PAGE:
Butterflies at Bowd
Our butterflies expert was surprised to see so many butterflies at Bowd. In just 15 minutes he counted 3 Gate Keepers, 8 Common Blues, 3 Meadow Browns, 1 Large Skipper and 1 Large White.
On other occasions Peacocks, Red Admirals and a Tortoiseshell have also been seen.
Grasshoppers at Bowd
Both field grasshoppers and the meadow grasshoppers have been identified at Bowd and have been very abundant. They provide food for birds, beetles, mice, snakes and spiders. The short grass, mown to maintain sight lines, are ideal for the grasshoppers. They tend to sunbathe on the short grass at the edges of the site and hop into the long grass when disturbed.
Trees at Bowd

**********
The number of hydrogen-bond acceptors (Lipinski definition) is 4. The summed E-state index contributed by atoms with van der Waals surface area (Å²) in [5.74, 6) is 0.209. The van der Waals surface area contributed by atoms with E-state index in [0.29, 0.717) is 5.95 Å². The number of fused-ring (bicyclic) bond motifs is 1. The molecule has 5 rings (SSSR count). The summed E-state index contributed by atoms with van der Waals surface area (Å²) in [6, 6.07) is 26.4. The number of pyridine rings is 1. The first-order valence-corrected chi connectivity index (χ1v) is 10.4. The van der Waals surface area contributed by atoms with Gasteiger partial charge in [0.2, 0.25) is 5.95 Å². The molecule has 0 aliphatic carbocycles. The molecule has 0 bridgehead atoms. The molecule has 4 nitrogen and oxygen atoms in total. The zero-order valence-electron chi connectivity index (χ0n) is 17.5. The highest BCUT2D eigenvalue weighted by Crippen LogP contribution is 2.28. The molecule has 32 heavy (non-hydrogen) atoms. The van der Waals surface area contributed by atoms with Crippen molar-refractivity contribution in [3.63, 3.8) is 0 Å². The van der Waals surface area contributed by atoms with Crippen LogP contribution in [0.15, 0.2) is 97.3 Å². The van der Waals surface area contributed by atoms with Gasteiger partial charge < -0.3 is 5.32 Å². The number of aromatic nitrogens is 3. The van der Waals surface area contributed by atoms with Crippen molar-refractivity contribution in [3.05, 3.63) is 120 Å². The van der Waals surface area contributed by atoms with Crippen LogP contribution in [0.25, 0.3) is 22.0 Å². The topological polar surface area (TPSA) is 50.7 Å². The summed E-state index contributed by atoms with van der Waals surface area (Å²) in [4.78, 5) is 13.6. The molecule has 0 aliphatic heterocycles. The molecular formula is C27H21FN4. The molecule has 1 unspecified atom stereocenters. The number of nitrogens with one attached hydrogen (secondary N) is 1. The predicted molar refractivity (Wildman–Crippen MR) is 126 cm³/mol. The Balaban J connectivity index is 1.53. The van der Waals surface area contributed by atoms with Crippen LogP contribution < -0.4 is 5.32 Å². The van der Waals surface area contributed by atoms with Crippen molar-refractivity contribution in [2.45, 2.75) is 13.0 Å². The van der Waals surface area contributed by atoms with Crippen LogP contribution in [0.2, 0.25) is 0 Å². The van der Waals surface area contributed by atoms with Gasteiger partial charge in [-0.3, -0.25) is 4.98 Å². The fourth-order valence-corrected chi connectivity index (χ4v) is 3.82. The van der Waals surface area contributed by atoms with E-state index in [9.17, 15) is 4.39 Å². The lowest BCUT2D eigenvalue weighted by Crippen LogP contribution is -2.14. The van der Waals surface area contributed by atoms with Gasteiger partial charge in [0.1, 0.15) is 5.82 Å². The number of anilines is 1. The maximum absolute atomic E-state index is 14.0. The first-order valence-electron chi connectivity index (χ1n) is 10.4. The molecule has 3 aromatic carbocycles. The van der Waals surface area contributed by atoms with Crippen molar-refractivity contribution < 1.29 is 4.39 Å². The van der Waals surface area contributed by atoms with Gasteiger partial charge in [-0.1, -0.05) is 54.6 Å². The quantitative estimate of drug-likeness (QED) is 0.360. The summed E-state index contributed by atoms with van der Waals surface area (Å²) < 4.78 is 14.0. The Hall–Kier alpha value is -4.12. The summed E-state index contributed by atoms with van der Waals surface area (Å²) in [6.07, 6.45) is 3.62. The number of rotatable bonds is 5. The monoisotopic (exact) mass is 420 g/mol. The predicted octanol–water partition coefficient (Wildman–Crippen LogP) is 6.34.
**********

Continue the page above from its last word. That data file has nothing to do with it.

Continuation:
Some established trees are growing at the Bowd site and we recognise the importance of managing these in conjunction with the grasses and other flowering plants.
Care needs to be taken to ensure the trees do not damage the road surface with their roots or be able to fall across the road due to storm damage. However, they are important in giving a broader range of species and habitats.
Some suckering of tree growth is apparent and this will be controlled by the late autumn cut each year. Managed correctly suckering can be used to ensure a level of tree cover is maintained with a succession of trees being available as the older ones succumb to age.
The fallen timber at Bowd is a valuable habit for beetles and many other species and has been left in situ to date. It does encourage brambles and other rank growth but is easy to undercut every few years, so as to ensure it doesn’t become dominant.
The Future of Green Verges